7. A few years ago I had my professional practice, my house and a bank mortgage. Within a few months the bank foreclosed and I was out on the street. Without any personal or material support I ended up living as a homeless.
    It is impossible to convey to someone who has not lived through it the utter desolation and despair that one experiences.
    The personal hygiene that we all take for granted (washing your hands, showering, brushing your teeth), you don’t have access to. You can’t sleep because you are on the street, the most you can do is to be in a startled sleep. You have no money (I only had a small amount that I had managed to preserve for basic food). You have no clothes (I was carrying in a canvas bag all my belongings, which included a pair of jeans and a T-shirt). You can’t protect yourself from inclement weather…..
    I could not apply for any job because I had no clean clothes to wear.
    I even contemplated the real possibility that I might die in that situation.

    Now, a few years later, I have re-created my life. I can’t say I’m “out of the woods” yet, but here I am.
    And now I ask myself your question… and I look inside myself to see what qualities were activated in me through living through that experience….
    And it is almost impossible to put into words the inner feeling I have of strength, “indestructibility” so to speak, because I recognize that these concepts have a different value for me “after” having gone through that trial by fire… Self-confidence, too. The certainty that there is really nothing that can defeat the human spirit. I believe these are the qualities of the old pioneers.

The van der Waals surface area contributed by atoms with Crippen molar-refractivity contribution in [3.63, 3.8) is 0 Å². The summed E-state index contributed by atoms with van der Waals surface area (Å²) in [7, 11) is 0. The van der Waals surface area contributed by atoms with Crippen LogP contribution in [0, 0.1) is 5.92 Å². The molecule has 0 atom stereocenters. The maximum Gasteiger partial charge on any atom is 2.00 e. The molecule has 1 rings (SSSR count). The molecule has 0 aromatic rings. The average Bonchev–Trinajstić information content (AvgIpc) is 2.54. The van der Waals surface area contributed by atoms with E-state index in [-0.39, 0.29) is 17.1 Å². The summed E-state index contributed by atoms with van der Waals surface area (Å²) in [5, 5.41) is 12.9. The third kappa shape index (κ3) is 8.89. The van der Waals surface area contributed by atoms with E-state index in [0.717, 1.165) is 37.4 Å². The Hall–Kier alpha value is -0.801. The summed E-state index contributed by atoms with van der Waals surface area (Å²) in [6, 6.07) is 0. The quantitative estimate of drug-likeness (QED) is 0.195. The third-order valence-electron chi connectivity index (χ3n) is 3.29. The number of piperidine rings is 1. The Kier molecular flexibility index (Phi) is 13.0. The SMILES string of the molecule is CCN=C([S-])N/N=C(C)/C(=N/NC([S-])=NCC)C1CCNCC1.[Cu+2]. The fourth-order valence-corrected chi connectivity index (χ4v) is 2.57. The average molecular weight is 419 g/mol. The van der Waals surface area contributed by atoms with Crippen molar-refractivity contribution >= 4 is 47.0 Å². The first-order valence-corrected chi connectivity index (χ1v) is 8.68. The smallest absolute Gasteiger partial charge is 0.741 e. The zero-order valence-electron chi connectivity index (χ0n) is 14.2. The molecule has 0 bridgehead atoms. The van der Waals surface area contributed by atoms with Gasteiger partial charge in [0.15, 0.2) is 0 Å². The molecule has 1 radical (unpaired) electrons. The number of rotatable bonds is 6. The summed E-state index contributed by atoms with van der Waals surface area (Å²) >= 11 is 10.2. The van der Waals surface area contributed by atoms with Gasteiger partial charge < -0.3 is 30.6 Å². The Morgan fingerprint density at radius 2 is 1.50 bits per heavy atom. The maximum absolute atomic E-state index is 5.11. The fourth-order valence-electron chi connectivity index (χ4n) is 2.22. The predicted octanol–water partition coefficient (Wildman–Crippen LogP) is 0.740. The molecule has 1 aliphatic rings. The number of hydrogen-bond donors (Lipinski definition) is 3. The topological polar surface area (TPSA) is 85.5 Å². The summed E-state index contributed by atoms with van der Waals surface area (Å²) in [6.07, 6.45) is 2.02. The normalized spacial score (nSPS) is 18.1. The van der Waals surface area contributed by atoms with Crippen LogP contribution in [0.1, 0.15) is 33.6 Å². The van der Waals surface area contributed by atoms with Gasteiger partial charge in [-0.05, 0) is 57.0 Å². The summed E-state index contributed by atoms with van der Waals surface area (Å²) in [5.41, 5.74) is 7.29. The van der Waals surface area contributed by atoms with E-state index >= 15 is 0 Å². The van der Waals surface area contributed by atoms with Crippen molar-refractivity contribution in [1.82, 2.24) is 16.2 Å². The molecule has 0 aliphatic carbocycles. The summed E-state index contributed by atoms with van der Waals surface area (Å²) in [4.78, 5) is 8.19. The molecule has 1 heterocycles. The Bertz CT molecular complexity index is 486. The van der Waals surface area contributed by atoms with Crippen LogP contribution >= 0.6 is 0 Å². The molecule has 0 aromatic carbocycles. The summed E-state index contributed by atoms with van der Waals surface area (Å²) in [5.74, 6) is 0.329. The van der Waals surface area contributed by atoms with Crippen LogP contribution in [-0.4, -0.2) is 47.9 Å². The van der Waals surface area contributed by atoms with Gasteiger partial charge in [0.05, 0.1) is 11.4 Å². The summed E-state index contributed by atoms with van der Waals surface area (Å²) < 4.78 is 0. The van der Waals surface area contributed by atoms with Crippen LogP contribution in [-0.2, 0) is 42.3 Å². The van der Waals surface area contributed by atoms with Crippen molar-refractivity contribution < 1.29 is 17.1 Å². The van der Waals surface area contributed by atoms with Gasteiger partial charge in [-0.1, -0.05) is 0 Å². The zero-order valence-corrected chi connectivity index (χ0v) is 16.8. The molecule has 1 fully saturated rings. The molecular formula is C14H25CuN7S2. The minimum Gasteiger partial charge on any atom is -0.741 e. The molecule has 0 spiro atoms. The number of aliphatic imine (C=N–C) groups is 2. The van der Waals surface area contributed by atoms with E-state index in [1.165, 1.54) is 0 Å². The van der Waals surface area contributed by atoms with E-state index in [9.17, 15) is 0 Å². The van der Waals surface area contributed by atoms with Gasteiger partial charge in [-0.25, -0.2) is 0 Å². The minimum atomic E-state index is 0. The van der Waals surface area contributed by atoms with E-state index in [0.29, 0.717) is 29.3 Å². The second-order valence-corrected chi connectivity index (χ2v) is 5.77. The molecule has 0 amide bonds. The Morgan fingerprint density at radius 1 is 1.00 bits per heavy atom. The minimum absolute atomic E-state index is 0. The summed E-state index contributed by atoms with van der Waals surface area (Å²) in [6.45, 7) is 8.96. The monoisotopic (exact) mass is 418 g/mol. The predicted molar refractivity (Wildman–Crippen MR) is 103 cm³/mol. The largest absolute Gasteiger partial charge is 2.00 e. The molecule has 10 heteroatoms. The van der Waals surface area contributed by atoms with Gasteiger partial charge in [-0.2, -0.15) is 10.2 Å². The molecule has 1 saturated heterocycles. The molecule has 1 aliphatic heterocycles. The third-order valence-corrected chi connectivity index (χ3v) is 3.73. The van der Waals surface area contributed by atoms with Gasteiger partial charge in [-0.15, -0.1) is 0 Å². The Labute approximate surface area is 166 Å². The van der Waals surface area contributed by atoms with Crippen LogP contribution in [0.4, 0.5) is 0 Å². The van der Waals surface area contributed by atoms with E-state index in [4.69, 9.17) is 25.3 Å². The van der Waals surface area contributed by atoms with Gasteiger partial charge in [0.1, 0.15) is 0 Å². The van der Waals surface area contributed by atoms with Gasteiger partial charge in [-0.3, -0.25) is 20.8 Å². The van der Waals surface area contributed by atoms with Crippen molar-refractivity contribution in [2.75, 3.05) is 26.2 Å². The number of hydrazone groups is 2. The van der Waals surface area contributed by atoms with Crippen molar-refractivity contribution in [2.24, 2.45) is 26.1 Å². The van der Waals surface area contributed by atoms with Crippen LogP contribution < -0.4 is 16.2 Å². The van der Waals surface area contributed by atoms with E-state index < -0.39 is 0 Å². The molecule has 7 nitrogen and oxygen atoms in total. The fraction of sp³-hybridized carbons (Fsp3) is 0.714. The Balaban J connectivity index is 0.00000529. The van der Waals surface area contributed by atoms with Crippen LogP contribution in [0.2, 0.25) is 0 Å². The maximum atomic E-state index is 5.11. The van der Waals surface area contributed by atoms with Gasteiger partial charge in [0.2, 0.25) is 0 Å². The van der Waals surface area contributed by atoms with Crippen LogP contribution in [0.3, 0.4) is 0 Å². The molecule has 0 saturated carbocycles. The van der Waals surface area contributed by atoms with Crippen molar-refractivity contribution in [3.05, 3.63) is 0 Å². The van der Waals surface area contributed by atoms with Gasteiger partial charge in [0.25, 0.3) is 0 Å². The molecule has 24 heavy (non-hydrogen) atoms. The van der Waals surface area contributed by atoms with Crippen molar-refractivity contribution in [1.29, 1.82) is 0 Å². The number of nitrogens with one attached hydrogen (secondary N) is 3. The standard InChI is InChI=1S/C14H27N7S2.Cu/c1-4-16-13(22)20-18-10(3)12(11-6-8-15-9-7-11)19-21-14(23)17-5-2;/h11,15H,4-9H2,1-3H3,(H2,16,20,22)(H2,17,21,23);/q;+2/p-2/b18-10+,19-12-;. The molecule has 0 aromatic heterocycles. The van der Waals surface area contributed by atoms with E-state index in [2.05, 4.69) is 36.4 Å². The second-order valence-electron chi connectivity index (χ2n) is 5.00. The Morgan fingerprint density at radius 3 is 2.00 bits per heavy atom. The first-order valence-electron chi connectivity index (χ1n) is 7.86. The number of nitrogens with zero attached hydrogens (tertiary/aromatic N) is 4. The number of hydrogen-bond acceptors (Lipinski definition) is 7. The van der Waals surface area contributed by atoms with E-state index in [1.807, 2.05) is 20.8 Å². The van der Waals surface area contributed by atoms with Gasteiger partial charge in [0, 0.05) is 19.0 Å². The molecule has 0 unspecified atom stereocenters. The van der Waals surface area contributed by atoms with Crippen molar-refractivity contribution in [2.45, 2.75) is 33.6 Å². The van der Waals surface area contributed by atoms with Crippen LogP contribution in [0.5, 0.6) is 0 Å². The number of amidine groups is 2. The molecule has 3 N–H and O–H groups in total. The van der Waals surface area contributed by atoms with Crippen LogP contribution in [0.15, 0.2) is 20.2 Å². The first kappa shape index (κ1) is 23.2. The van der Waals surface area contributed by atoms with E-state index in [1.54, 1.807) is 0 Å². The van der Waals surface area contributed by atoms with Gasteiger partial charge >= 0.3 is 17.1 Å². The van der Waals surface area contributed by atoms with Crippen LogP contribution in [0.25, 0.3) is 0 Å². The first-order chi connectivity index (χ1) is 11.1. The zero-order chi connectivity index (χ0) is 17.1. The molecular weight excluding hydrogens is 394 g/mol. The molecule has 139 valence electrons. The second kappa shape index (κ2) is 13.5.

And now it occurs to me that we all actually have this quality of tapping into our old pioneer spirit when something really interests us. (This is for you, Grace!)


    • Holy kamoley, Pilar!!! Thank you for your bare-bones honesty and the courage to not “pretty up” your experience. Good on you for holding on to your “indestructibility” and teaching me something about resilience. Blessings be.

  8. Becoming a Mom was the experience that challenged me more than I ever thought possible, until raising said child took over as “ most challenging life event”. I was 47 years old when I became a Mom of my three day old son through adoption. Having been a child and family psychotherapist for 21 years did not prepare me as much as I thought it would. My son was diagnosed with Ehlers-Danlos syndrome, a genetic disorder, at age 11, but it was obvious to me when he was a few months old that he wasn’t developing normally. I lost count of the doctors I walked out on trying to get a diagnosis/ help for my son. I had to become the expert on a genetic syndrome I was told didn’t exist and cobble together treatment and accommodations for my kid. I knew his multiple medical issues were linked to EDS- I had to stop caring what anyone else thought. Thank goodness I was a savvy mental health practitioner or I could have lost custody of my son and been hit with the label of “ Munchsusen’s syndrome by proxy”. That diagnosis is my pet peeve , along with every other parent of a medically complex child. The good news is that my ( highly gifted) son is, at age 20, a junior in college( he commutes) studying computer engineering. He is still medically complex. He was diagnosed with Crohn’s disease at age 16 and goes in and out of remission. Watching him overcome one obstacle after another and not give up is a blessing I never envisioned. How I have coped with this year after year is beyond me, but somehow I have. So why do I think I can’t become a writer, which is my lifelong dream? Thanks for bringing this up Grace- it helps to examine that which we have already done to show ourselves that we CAN still do incredible things, despite the challenges of not being “ young”. At 66, I can’t do all that I used to. That’s ok. I wouldn’t want to.